Force accused of being lenient on travellers following sympathetic tweet

Surrey’s police and crime commissioner (PCC) has defended a tweet from the force that appeared to empathise with travellers despite concerns raised about their criminality. 

Aug 9, 2018
By Joe Shine
David Munro: "They (Surrey Police) deserve all our support in this challenging task."

David Munro said the post, which sparked outrage among Twitter users on Monday (August 6), was an attempt to explain “that the police deal with all sections of the community, settled and travelling, fairly and impartially”. 

However, he admitted that the tweet is “potentially damaging the trust and confidence of the police in those affected”. 

Villagers had complained about children’s scooters being stolen from playgrounds, and shops were forced to close early due to shoplifting after travellers moved onto Long Ditton recreation park on Sunday.  

The Elmbridge Police tweet read: “If we evidence a criminal damage then we would act. But can’t usually. You say upsetting to endure, consider for a second, how upsetting it would be, being uprooted every few days. That’s why we always act in the best interests of all parties with proportionality and legality.” 

The post caused uproar from local residents on Twitter, with a number of users venting their frustration regarding recent interactions with travellers in Surrey.  

One user named @marvspice replied to the tweet saying: “Come on really? I’ve witnessed the kids throwing stones at cars and there are videos of them driving recklessly on the park grounds. Has anybody checked out if their cars are taxed and insured?” 

Mr Munro said the Elmbridge Police tweet did not sufficiently emphasise the need to deal with criminality firmly from wherever it originates and could have given the wrong impression that the force dealt with alleged crimes associated with unauthorised encampments more leniently.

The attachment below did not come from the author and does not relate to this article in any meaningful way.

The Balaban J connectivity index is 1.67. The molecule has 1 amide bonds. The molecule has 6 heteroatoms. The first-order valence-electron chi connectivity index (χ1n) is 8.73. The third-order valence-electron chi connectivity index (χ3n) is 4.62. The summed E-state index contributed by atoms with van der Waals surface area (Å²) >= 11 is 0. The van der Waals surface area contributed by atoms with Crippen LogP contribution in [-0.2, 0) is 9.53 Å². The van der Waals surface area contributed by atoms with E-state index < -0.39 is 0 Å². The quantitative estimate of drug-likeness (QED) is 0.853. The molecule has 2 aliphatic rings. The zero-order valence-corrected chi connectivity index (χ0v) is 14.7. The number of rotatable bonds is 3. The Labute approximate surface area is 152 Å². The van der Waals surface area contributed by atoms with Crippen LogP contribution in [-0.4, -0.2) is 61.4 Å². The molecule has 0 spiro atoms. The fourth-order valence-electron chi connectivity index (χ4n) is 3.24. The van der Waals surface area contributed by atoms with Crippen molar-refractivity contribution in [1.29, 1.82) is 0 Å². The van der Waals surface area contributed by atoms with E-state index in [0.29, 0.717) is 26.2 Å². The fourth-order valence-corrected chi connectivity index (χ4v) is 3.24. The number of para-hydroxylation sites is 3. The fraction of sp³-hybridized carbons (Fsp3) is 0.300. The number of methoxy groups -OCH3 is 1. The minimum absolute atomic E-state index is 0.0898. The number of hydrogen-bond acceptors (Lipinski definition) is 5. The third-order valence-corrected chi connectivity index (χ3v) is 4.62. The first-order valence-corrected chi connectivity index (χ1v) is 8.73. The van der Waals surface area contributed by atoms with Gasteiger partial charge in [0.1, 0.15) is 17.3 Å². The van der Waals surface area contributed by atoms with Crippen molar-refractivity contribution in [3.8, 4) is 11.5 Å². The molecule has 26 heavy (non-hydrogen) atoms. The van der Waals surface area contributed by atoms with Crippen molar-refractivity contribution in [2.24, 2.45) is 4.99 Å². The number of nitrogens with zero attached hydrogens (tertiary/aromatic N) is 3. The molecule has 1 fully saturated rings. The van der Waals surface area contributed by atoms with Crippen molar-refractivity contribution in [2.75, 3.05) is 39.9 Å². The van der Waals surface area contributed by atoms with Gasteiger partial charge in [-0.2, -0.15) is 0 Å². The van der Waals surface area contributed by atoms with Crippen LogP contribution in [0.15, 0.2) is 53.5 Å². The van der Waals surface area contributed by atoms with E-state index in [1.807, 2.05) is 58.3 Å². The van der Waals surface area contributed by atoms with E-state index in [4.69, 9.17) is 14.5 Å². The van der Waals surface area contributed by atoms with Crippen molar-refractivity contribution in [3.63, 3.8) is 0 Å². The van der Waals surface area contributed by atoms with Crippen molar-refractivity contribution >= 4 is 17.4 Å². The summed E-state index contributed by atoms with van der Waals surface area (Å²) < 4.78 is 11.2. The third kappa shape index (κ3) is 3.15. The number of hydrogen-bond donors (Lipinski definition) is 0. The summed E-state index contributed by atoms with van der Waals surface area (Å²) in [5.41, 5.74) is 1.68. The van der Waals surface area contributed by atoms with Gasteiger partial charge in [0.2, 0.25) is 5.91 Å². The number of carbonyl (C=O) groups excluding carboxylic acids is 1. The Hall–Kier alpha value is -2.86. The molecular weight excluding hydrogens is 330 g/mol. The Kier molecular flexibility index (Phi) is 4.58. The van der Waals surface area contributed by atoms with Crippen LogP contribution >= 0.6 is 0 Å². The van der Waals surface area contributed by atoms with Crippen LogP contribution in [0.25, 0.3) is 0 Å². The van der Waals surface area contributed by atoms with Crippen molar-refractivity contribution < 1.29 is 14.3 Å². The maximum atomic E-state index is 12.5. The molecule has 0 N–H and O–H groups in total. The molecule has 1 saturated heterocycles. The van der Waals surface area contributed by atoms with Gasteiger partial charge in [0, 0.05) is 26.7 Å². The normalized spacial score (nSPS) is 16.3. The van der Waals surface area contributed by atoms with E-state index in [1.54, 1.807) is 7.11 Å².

“That’s certainly the view taken by a number of Surrey residents who have contacted me and the force and I can understand why they think so,” he added. “I had already raised with senior officers in the force the effect that these tweets could (and did) have and asked them to ensure that future communications were more carefully worded. 

“I believe that Surrey Police, in very difficult and sometimes tense situations, have generally acted reasonably and properly in controlling criminality where there is the evidence available, have worked effectively with local councils and other landowners to use their legal powers to evict unauthorised encampments and are making genuine, and in the main, successful efforts to engage with both settled and travelling communities in the area.  

“They deserve all our support in this challenging task. I will continue to monitor the situation and pass on residents’ views to the chief constable and his senior officers.” 

A spokesperson for Surrey Police said: “We are aware that the wording of the tweet on the Elmbridge Beat Twitter account hasn’t been well received. 

“The tweet was intended to be impartial and to encourage both sides of the discussion.  =

“We appreciate the concern it has raised, given the impact unauthorised encampments have had on the county, however we serve all communities equally and will not tolerate discriminatory behaviour.” 

Around 200 travellers and 30 caravans were evicted from Claygate recreation ground in the Elmbridge district on Saturday (August 4) following a stand-off with locals the day before. 

To prevent the vehicles from moving onto the site, several residents from the village attempted to form a blockade, but they eventually gained access later that evening. 

The travellers then moved onto Long Ditton recreation ground, where they set up an unauthorised encampment. They were served with an eviction notice on Wednesday (August 8). 

Earlier this month, Mr Munro said his office had received a number of complaints from residents in different areas of Surrey raising their concerns about the impact of unauthorised encampments and associated criminality.  

“The vast majority of the traveller population are law abiding but if any associated incidents do occur then the police have a duty to respond as they would to any report,” he added. 

The PCC has since written to all MPs and council leaders in Surrey to ask for their support in the provision of transit sites providing temporary stopping places for travellers with proper facilities.  

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